Three boys walked across Orleans Avenue Thursday morning, on their way to the first day of classes at Phillis Wheatley Community School — but the city school zone lights a couple hundred feet away were not flashing.
And nearby school zone speed enforcement cameras — which, like the lights, are run by the city, not the NOLA Public Schools district — won’t activate until August 12, according to a city spokeswoman. The lights will turn on that day, too.
In some cases that is days or weeks after some students have been back in the classroom. For now, students at Wheatley have a street light and crossing guard.
The city sets its school zone enforcement equipment to a single calendar, even though New Orleans schools use dozens of different calendars. In the city’s newly all-charter district, schools can set their own calendars.
The city used to follow NOLA Public Schools’ calendar for the schools the district ran directly. But as of this year, the district no longer has any traditional, direct-run schools.
“Schools start anywhere between the first and 13th of August in the city,” FirstLine Schools’ Executive Director of Operations Rebekah Cain said, asking drivers to “be aware and be cautious that students are returning to school throughout the month of August.”
Most Firstline students ride the bus, she said, emphasizing it’s not just walkers the public should be on the lookout for, but also students heading to and waiting at bus stops.
“I think it’s just about neighborhoods. If you live near a school, know that buses are coming back,” she said.
The Living School and Landry-Walker High School freshmen begin class Wednesday. Firstline elementary schools — including Wheatley — started Thursday. The Orleans Parish school district posted a list of citywide school start dates this week.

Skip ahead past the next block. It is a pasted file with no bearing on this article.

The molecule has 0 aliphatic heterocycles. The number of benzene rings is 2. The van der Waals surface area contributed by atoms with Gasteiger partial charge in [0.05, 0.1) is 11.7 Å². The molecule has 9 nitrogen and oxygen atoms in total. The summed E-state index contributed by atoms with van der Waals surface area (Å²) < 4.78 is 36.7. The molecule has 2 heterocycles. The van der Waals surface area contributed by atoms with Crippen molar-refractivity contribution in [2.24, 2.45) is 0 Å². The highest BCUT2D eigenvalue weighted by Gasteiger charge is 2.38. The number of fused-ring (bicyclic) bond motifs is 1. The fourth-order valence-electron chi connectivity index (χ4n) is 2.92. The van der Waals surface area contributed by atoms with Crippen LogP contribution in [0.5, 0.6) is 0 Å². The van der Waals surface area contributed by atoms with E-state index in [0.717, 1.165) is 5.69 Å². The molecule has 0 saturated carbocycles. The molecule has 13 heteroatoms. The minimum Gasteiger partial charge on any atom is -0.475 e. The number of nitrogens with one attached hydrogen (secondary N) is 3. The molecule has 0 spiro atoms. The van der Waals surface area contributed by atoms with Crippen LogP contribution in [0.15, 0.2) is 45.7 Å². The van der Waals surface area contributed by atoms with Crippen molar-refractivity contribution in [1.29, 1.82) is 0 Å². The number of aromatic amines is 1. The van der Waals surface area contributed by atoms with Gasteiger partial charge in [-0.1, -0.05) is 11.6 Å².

Since Mayor LaToya Cantrell took office last year, the city has focused much of its traffic camera enforcement program on school zones. Cantrell — who as a City Council member and mayoral candidate was highly critical of the traffic-camera program as it existed under former Mayor Mitch Landrieu — deactivated 20 out of 31 traffic cameras that were located outside of school zones early this year, leaving about 80 school zone cameras in place.
Drivers passing through school zones are required to slow to 20 miles per hour from 7 a.m. to 9 a.m. and 2:45 p.m. to 4:45 p.m. on days the corresponding school is in session.
The city allows a buffer of a few miles per hour to account for possible calibration issues with the cameras. Before this year, city traffic cameras would not trigger unless a driver was going at least 26 miles per hour. But in February, Mayor LaToya Cantrell’s administration lowered the threshold to 24 miles per hour. NOLA.com revealed the decision in early April, and Cantrell was widely criticized for opting not to announce the change before it was implemented. Tickets, and revenues to the city, immediately skyrocketed after the change.
Dozens of school calendars
Though the cameras are all on one calendar, Norton said that it follows individual school calendars when it comes to issuing speeding tickets.
The city has to deal with nearly three dozen unique calendars because charter school organizations are allowed to set their own. That now includes a four-day school week as Friends of King Schools implements a new calendar at its three campuses this school year.
“Once the City learns school start dates, it notifies the vendor to cancel any tickets issued prior to that date in that school zone,” city spokeswoman LaTonya Norton wrote. “This procedure will also be utilized for any cameras positioned near the charter network offering a four-day school day. However, if a ticket is issued in error, the ticketholder should contact the City to have it dismissed.”
Bus drivers were out practicing routes this week and some were picking up students Thursday. Cain cautioned drivers to especially watch out for younger students.
“If your morning commute is driving through school zone, plan for a little extra time,” Cain said. “I think we get used to the summer and that’s all going back to normal this week and next week.”
This story was updated after publication with additional information from a city spokeswoman.